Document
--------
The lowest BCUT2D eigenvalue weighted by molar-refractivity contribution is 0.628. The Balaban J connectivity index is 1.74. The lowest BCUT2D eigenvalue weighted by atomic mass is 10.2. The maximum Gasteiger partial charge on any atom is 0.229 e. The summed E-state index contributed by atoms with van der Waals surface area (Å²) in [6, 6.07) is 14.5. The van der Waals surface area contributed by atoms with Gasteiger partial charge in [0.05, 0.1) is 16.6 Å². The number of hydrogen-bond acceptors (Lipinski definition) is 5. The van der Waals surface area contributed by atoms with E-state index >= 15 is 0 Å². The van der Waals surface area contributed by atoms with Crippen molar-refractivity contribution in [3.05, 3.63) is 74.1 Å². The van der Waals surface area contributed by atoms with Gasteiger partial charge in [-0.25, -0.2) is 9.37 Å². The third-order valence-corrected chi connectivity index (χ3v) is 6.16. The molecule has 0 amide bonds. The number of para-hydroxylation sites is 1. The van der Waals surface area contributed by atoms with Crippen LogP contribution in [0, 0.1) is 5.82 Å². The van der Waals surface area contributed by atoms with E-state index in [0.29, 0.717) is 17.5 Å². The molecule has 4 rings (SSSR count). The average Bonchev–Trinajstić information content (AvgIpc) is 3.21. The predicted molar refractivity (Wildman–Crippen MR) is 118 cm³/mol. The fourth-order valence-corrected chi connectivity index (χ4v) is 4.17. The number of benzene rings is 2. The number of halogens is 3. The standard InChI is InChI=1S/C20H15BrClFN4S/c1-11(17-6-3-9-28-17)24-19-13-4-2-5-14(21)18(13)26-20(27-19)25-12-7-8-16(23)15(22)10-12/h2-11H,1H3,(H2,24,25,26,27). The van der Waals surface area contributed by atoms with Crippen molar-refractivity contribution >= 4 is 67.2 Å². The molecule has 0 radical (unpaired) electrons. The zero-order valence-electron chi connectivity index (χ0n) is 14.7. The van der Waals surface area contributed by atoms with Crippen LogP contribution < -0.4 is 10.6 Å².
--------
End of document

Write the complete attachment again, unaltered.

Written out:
The lowest BCUT2D eigenvalue weighted by molar-refractivity contribution is 0.628. The Balaban J connectivity index is 1.74. The lowest BCUT2D eigenvalue weighted by atomic mass is 10.2. The maximum Gasteiger partial charge on any atom is 0.229 e. The summed E-state index contributed by atoms with van der Waals surface area (Å²) in [6, 6.07) is 14.5. The van der Waals surface area contributed by atoms with Gasteiger partial charge in [0.05, 0.1) is 16.6 Å². The number of hydrogen-bond acceptors (Lipinski definition) is 5. The van der Waals surface area contributed by atoms with E-state index >= 15 is 0 Å². The van der Waals surface area contributed by atoms with Crippen molar-refractivity contribution in [3.05, 3.63) is 74.1 Å². The van der Waals surface area contributed by atoms with Gasteiger partial charge in [-0.25, -0.2) is 9.37 Å². The third-order valence-corrected chi connectivity index (χ3v) is 6.16. The molecule has 0 amide bonds. The number of para-hydroxylation sites is 1. The van der Waals surface area contributed by atoms with Crippen LogP contribution in [0, 0.1) is 5.82 Å². The van der Waals surface area contributed by atoms with E-state index in [0.29, 0.717) is 17.5 Å². The molecule has 4 rings (SSSR count). The average Bonchev–Trinajstić information content (AvgIpc) is 3.21. The predicted molar refractivity (Wildman–Crippen MR) is 118 cm³/mol. The fourth-order valence-corrected chi connectivity index (χ4v) is 4.17. The number of benzene rings is 2. The number of halogens is 3. The standard InChI is InChI=1S/C20H15BrClFN4S/c1-11(17-6-3-9-28-17)24-19-13-4-2-5-14(21)18(13)26-20(27-19)25-12-7-8-16(23)15(22)10-12/h2-11H,1H3,(H2,24,25,26,27). The van der Waals surface area contributed by atoms with Crippen molar-refractivity contribution >= 4 is 67.2 Å². The molecule has 0 radical (unpaired) electrons. The zero-order valence-electron chi connectivity index (χ0n) is 14.7. The van der Waals surface area contributed by atoms with Crippen LogP contribution < -0.4 is 10.6 Å².